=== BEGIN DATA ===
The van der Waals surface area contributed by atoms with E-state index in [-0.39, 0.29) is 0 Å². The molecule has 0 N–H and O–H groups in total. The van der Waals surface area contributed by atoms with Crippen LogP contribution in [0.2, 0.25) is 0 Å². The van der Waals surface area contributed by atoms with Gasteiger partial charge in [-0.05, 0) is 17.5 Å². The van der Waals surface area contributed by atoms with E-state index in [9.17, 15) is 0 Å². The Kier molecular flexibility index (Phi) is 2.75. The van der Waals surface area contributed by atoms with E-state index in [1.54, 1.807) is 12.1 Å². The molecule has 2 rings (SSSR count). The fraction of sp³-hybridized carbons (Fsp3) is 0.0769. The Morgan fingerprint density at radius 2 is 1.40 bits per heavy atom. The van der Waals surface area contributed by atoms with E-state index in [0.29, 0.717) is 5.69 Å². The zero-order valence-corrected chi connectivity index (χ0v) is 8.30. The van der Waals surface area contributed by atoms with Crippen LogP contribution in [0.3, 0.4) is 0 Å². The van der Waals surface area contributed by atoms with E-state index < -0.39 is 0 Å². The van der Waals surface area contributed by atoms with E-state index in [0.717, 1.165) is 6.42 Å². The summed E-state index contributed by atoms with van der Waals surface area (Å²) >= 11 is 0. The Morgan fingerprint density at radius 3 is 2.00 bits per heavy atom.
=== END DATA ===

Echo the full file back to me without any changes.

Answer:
The van der Waals surface area contributed by atoms with E-state index in [-0.39, 0.29) is 0 Å². The molecule has 0 N–H and O–H groups in total. The van der Waals surface area contributed by atoms with Crippen LogP contribution in [0.2, 0.25) is 0 Å². The van der Waals surface area contributed by atoms with Gasteiger partial charge in [-0.05, 0) is 17.5 Å². The van der Waals surface area contributed by atoms with E-state index in [9.17, 15) is 0 Å². The Kier molecular flexibility index (Phi) is 2.75. The van der Waals surface area contributed by atoms with E-state index in [1.54, 1.807) is 12.1 Å². The molecule has 2 rings (SSSR count). The fraction of sp³-hybridized carbons (Fsp3) is 0.0769. The Morgan fingerprint density at radius 2 is 1.40 bits per heavy atom. The van der Waals surface area contributed by atoms with E-state index in [0.29, 0.717) is 5.69 Å². The zero-order valence-corrected chi connectivity index (χ0v) is 8.30. The van der Waals surface area contributed by atoms with Crippen LogP contribution in [0.3, 0.4) is 0 Å². The van der Waals surface area contributed by atoms with E-state index < -0.39 is 0 Å². The van der Waals surface area contributed by atoms with E-state index in [0.717, 1.165) is 6.42 Å². The summed E-state index contributed by atoms with van der Waals surface area (Å²) >= 11 is 0. The Morgan fingerprint density at radius 3 is 2.00 bits per heavy atom.